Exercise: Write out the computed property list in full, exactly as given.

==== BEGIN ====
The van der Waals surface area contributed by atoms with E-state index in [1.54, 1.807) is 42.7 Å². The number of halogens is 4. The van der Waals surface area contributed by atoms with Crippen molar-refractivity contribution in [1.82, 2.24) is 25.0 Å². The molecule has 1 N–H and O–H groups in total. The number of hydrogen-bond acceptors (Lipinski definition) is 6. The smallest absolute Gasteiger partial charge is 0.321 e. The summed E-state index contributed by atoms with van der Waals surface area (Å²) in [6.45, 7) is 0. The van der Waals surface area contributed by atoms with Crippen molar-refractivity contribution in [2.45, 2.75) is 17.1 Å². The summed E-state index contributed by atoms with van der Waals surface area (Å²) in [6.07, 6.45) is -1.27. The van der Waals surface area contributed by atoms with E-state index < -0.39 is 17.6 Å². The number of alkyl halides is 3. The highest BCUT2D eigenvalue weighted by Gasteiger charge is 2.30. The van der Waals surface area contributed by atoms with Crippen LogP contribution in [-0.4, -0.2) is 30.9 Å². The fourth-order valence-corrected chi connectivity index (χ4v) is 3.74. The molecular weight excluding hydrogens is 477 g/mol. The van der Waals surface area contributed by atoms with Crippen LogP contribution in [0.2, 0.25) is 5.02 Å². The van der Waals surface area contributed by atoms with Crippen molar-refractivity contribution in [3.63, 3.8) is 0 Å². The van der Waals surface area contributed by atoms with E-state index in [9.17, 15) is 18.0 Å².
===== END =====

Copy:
The van der Waals surface area contributed by atoms with E-state index in [1.54, 1.807) is 42.7 Å². The number of halogens is 4. The van der Waals surface area contributed by atoms with Crippen molar-refractivity contribution in [1.82, 2.24) is 25.0 Å². The molecule has 1 N–H and O–H groups in total. The number of hydrogen-bond acceptors (Lipinski definition) is 6. The smallest absolute Gasteiger partial charge is 0.321 e. The summed E-state index contributed by atoms with van der Waals surface area (Å²) in [6.45, 7) is 0. The van der Waals surface area contributed by atoms with Crippen molar-refractivity contribution in [2.45, 2.75) is 17.1 Å². The summed E-state index contributed by atoms with van der Waals surface area (Å²) in [6.07, 6.45) is -1.27. The van der Waals surface area contributed by atoms with E-state index < -0.39 is 17.6 Å². The number of alkyl halides is 3. The highest BCUT2D eigenvalue weighted by Gasteiger charge is 2.30. The van der Waals surface area contributed by atoms with Crippen LogP contribution in [-0.4, -0.2) is 30.9 Å². The fourth-order valence-corrected chi connectivity index (χ4v) is 3.74. The molecular weight excluding hydrogens is 477 g/mol. The van der Waals surface area contributed by atoms with Crippen LogP contribution in [0.2, 0.25) is 5.02 Å². The van der Waals surface area contributed by atoms with Crippen molar-refractivity contribution in [3.63, 3.8) is 0 Å². The van der Waals surface area contributed by atoms with E-state index in [9.17, 15) is 18.0 Å².